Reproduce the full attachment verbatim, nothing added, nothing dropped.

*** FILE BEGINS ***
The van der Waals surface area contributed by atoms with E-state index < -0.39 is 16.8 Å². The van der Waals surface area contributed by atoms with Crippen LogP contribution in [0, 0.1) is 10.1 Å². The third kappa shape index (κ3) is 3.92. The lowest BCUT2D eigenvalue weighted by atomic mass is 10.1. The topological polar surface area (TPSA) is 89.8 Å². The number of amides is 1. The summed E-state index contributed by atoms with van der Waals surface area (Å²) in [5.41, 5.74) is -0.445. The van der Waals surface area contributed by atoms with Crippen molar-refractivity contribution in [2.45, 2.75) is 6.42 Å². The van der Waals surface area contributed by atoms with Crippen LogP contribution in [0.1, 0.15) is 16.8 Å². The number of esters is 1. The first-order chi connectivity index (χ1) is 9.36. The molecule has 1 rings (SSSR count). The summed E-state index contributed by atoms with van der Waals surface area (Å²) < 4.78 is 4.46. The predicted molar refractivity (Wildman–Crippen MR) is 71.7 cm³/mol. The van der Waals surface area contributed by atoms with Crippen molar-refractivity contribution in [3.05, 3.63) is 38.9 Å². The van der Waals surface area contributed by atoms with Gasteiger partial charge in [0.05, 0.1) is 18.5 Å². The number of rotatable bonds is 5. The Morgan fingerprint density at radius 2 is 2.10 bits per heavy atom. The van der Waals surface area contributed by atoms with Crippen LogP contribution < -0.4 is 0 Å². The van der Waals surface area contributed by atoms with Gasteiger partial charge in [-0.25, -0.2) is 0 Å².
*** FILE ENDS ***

The van der Waals surface area contributed by atoms with E-state index < -0.39 is 16.8 Å². The van der Waals surface area contributed by atoms with Crippen LogP contribution in [0, 0.1) is 10.1 Å². The third kappa shape index (κ3) is 3.92. The lowest BCUT2D eigenvalue weighted by atomic mass is 10.1. The topological polar surface area (TPSA) is 89.8 Å². The number of amides is 1. The summed E-state index contributed by atoms with van der Waals surface area (Å²) in [5.41, 5.74) is -0.445. The van der Waals surface area contributed by atoms with Crippen molar-refractivity contribution in [2.45, 2.75) is 6.42 Å². The van der Waals surface area contributed by atoms with Crippen LogP contribution in [0.1, 0.15) is 16.8 Å². The number of esters is 1. The first-order chi connectivity index (χ1) is 9.36. The molecule has 1 rings (SSSR count). The summed E-state index contributed by atoms with van der Waals surface area (Å²) < 4.78 is 4.46. The predicted molar refractivity (Wildman–Crippen MR) is 71.7 cm³/mol. The van der Waals surface area contributed by atoms with Crippen molar-refractivity contribution in [3.05, 3.63) is 38.9 Å². The van der Waals surface area contributed by atoms with Gasteiger partial charge in [0.05, 0.1) is 18.5 Å². The number of rotatable bonds is 5. The Morgan fingerprint density at radius 2 is 2.10 bits per heavy atom. The van der Waals surface area contributed by atoms with Crippen LogP contribution < -0.4 is 0 Å². The van der Waals surface area contributed by atoms with Gasteiger partial charge in [-0.25, -0.2) is 0 Å².